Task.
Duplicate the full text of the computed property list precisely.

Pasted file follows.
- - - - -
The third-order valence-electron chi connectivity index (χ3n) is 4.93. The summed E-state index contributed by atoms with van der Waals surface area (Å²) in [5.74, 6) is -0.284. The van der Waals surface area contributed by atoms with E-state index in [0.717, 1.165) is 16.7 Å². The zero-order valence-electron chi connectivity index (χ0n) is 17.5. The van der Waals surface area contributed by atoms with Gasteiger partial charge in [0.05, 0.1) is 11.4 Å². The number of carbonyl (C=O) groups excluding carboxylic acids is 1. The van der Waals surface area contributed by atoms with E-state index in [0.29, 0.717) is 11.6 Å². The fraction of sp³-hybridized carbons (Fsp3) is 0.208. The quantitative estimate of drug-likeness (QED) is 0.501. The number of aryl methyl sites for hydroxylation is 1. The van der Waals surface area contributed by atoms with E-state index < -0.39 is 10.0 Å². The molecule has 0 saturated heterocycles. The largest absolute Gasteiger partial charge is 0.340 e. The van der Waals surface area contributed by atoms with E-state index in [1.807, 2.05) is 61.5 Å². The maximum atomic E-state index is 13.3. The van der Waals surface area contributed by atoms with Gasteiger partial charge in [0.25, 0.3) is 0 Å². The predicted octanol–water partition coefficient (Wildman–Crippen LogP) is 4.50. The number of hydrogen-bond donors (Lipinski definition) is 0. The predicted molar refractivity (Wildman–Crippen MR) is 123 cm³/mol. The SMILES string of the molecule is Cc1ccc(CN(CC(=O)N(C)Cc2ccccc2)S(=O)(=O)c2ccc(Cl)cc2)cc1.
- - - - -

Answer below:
The third-order valence-electron chi connectivity index (χ3n) is 4.93. The summed E-state index contributed by atoms with van der Waals surface area (Å²) in [5.74, 6) is -0.284. The van der Waals surface area contributed by atoms with E-state index in [0.717, 1.165) is 16.7 Å². The zero-order valence-electron chi connectivity index (χ0n) is 17.5. The van der Waals surface area contributed by atoms with Gasteiger partial charge in [0.05, 0.1) is 11.4 Å². The number of carbonyl (C=O) groups excluding carboxylic acids is 1. The van der Waals surface area contributed by atoms with E-state index in [0.29, 0.717) is 11.6 Å². The fraction of sp³-hybridized carbons (Fsp3) is 0.208. The quantitative estimate of drug-likeness (QED) is 0.501. The number of aryl methyl sites for hydroxylation is 1. The van der Waals surface area contributed by atoms with E-state index < -0.39 is 10.0 Å². The molecule has 0 saturated heterocycles. The largest absolute Gasteiger partial charge is 0.340 e. The van der Waals surface area contributed by atoms with E-state index in [1.807, 2.05) is 61.5 Å². The maximum atomic E-state index is 13.3. The van der Waals surface area contributed by atoms with Gasteiger partial charge in [0.25, 0.3) is 0 Å². The predicted octanol–water partition coefficient (Wildman–Crippen LogP) is 4.50. The number of hydrogen-bond donors (Lipinski definition) is 0. The predicted molar refractivity (Wildman–Crippen MR) is 123 cm³/mol. The SMILES string of the molecule is Cc1ccc(CN(CC(=O)N(C)Cc2ccccc2)S(=O)(=O)c2ccc(Cl)cc2)cc1.